From: Jim Melton (firstname.lastname@example.org)
Date: Thu Apr 17 2003 - 16:09:24 PDT
I am feeling unusually stupid today, so I'm turning to you for some advice,
guidance, or outright solutions ;^) Please forgive the length of this
note, but I want to be sure that I communicate my issue.
I am the editor for a multi-part ISO standard (SQL). This requires that I
periodically (roughly 3 times a year) publish working drafts of the
complete suite of 9 parts ("part" = "separate document", each having its
own cover page, numbering, index, etc.). Of course, once work has
completed on a new generation of the standard, I publish the actual, final
standards themselves. At less-frequent intervals, I must publish a single
part (e.g., a brand new part that did not exist at the time of the previous
publication of the existing parts, or even an Amendment to one or more
In the published documents (working drafts or standards), I have chapters
and sections whose printed appearance is something like this:
4.1 Data types
4.1.2 Character string types
In my XML sources for these documents, I use an element (e.g., <chapter>,
<section>) with an id attribute to give a symbolic name to the chapter or
section (e.g., <chapter id="concepts"><title>Concepts</title>..., <section
id="datatypes"><title>Data types</title>...). The number (e.g., 4, 4.1,
4.1.2) is automatically computed based on the position in the document as a
Within a given document, I can symbolically reference a chapter/section by
referencing the value of the id attribute (e.g., <docref
ref="datatypes"/>), which my XSLT stylesheet (which, as you see, picks up
the chapter's/section's computed number and specified title) transforms to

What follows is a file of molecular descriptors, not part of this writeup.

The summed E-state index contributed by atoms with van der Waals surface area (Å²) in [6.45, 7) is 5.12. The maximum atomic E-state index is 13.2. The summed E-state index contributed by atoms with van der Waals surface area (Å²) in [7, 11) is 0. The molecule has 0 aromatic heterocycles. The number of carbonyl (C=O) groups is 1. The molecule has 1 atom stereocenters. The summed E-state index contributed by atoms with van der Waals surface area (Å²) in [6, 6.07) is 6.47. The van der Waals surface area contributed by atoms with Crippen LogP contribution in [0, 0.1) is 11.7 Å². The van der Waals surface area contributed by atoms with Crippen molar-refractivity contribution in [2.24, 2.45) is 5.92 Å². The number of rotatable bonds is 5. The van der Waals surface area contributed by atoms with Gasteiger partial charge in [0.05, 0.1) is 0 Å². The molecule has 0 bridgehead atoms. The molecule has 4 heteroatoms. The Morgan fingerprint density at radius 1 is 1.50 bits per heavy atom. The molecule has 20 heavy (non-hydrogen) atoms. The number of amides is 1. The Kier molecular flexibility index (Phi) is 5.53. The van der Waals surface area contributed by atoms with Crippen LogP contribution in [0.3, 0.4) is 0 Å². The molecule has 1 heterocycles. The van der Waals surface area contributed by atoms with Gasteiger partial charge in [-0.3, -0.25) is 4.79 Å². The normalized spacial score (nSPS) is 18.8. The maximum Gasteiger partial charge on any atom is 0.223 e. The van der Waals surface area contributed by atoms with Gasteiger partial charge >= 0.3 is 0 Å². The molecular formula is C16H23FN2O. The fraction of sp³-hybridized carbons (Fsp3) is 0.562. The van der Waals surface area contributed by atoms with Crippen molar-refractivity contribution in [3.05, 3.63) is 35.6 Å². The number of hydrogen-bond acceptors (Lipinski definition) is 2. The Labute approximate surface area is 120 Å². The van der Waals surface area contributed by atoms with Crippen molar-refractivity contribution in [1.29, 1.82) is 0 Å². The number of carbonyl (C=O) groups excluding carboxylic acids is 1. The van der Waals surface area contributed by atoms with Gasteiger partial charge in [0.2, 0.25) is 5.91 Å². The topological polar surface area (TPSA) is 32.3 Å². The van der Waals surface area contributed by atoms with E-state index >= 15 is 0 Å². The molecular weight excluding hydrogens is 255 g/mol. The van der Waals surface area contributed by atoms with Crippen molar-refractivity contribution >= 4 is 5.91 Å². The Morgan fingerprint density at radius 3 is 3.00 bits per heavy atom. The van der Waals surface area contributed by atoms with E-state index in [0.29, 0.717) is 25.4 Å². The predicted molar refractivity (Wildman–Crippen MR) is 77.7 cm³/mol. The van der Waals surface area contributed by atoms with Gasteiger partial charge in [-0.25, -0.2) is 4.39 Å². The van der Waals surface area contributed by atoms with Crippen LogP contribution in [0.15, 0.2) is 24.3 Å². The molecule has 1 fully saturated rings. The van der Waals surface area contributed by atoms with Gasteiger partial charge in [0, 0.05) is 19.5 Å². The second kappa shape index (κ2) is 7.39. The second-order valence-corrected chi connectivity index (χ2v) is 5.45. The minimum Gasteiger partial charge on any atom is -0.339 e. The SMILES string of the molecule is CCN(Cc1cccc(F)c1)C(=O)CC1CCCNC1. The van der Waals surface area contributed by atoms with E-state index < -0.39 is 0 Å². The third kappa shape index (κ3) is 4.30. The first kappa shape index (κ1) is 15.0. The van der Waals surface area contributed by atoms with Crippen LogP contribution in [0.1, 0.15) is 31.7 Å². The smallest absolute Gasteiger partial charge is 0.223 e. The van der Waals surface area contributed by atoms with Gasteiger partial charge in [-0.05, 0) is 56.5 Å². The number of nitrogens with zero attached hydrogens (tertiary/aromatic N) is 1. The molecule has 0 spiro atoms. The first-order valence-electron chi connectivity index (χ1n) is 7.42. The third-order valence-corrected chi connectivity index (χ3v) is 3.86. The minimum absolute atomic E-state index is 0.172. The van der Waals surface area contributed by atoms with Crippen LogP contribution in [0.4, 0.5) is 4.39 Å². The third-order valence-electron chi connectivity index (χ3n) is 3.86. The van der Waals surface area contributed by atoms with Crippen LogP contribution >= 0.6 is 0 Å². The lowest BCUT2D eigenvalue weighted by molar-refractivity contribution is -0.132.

a link, such as:
<fo:block ... >
Section 4.1, "Data types"
When XEP renders that to PDF, I have a nice "hot link" from the reference
to the reference section.
So far, so good.
Now for my problem:
Very frequently, from one part/document (e.g., part 5) I need to reference
a chapter/section (and even other things that have such symbolic
attributes) that is defined in another part/document (e.g., part
2). Obviously, the required information is not so easily available for
such interdocument references.
I would plan to use a different element (e.g., <externref part="2"
ref="concepts"/>) for interdocument references.
The only idea I've had so far is to write a new XSLT stylesheet that
processes each of my documents (one at a time, manually --- since I haven't
gotten around to worrying about scripting issues) and outputs some sort of
file containing nothing beyond the "values" of every symbol in that
document. Then, when I'm processing document 5 through my "real"
stylesheet, it would somehow access all of the "symbol" files and pick up
the chapter/section number and title.
Question 1) Does that seem like a reasonable approach? Are there better
approaches that I have managed to overlook or suppress?
Question 2) Would it be better if that "symbol" file were a plain text file
(how would I access such information in XSLT?) or an XML file (something
like <part2References><reference number="4"
title="Concepts/><reference.../></part2References>)? I assume that the
information contained in an XML file would be more easily accessed in my XSLT.
Question 3) Once I have that information, how can I turn the text (e.g.,
Section 4.2, "Data types", in Part 2) into a "hot link" that will cause
Acrobat to open the file containing part 2 and position it at the start of
Section 4.2 --- or at least on the same page? (I'm aware of the
external-destination attribute, but have not been successful at making
referenced PDF documents open at the right place.) I'm unclear on whether
or how the rx:outline and rx:bookmark extensions would help, particularly
when there might be literally hundreds of referenceable destinations in a
Any help, advice, guidance, or outright solutions will be greatly appreciated.
Jim Melton --- Editor of ISO/IEC 9075-* (SQL) Phone: +1.801.942.0144
Oracle Corporation Oracle Email: mailto:email@example.com
1930 Viscounti Drive Standards email: mailto:firstname.lastname@example.org
Sandy, UT 84093-1063 Personal email: mailto:email@example.com
USA Fax : +1.801.942.3345
= Facts are facts. However, any opinions expressed are the opinions =
= only of myself and may or may not reflect the opinions of anybody =
= else with whom I may or may not have discussed the issues at hand. =
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This archive was generated by hypermail 2.1.5 : Thu Apr 17 2003 - 16:19:50 PDT